In the week since Donald Trump screeched that his “beautiful home, Mar-A-Lago in Palm Beach, Florida, is currently under siege, raided, and occupied by a large group of FBI agents,” US Magistrate Judge Bruce Reinhart’s docket has been the hottest ticket in Palm Beach. Every major media outlet in the country has piled in, seeking first to unseal the warrant — mission accomplished! — and now the underlying affidavit.
And here Republicans sense an opportunity to put the Justice Department on the back foot and shift the focus from the fact that the guy who tried to LOCK HER UP his opponent for mishandling classified documents is now under investigation for mishandling classified documents and obstructing justice.
As Senator Graham knows perfectly well, prosecutors don’t normally disclose underlying affidavits for unindicted parties, not least because it tends to be prejudicial to those same unindicted parties, even when they’re not the former president.
Prosecutors were always going to oppose publishing the affidavit, as they did last night in their response to the motions to unseal, warning that disclosure would “cause significant and irreparable damage to this ongoing criminal investigation.”
As the Court is aware from its review of the affidavit, it contains, among other critically important and detailed investigative facts: highly sensitive information about witnesses, including witnesses interviewed by the government; specific investigative techniques; and information required by law to be kept under seal pursuant to Federal Rule of Criminal Procedure 6(e). If disclosed, the affidavit would serve as a roadmap to the government’s ongoing investigation, providing specific details about its direction and likely course, in a manner that is highly likely to compromise future investigative steps.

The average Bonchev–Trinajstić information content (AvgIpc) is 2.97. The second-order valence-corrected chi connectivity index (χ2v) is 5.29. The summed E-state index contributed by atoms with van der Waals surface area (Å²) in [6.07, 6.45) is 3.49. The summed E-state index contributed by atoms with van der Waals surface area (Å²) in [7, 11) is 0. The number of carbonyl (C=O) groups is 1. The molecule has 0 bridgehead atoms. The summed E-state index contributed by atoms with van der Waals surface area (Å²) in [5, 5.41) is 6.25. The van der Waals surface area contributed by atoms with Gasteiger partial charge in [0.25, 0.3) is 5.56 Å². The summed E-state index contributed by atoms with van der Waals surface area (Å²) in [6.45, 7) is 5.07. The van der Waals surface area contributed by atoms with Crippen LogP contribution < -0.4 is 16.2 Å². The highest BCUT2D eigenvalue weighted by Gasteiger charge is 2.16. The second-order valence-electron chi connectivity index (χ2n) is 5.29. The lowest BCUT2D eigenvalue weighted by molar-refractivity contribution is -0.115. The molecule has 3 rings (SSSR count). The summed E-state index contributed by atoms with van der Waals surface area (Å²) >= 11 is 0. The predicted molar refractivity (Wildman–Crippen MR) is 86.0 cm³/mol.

That really doesn’t sound like a simple action to retrieve government property, although prosecutors are generously offering to unseal the warrant cover page, the government’s motion to seal, and the Court’s sealing order.
Moreover, as the DOJ points out, all hell broke loose online since agents served that warrant, with threats to the FBI running rampant, not least on the former president’s social media platform. Indeed, before he was killed in a shootout with police outside the FBI field office in Cincinnati, gunman Ricky Shiffer posted to Trump’s Truth Social network, “If you don’t hear from me, it is true I tried attacking the F.B.I.”
The threat to witness safety is real, the DOJ writes:
In addition, information about witnesses is particularly sensitive given the high-profile nature of this matter and the risk that the revelation of witness identities would impact their willingness to cooperate with the investigation. Disclosure of the government’s affidavit at this stage would also likely chill future cooperation by witnesses whose assistance may be sought as this investigation progresses, as well as in other high-profile investigations.
And if that’s not enough to convince Judge Reinhart, who has himself faced both threats and harassment from the rightwing media, prosecutors point to the highly classified nature of the material at issue, which “further underscores the need to protect the integrity of the investigation and exacerbates the potential for harm if information is disclosed to the public prematurely or improperly.”
In a minute order this morning, Judge Reinhart ordered the parties to appear in person on Thursday at 1pm for a hearing.
Have Trump’s lawyers filed a motion to get the judge to recuse? LOL.
United States v. Sealed Search Warrant [Docket via Court Listener]
Liz Dye lives in Baltimore where she writes about law and politics.
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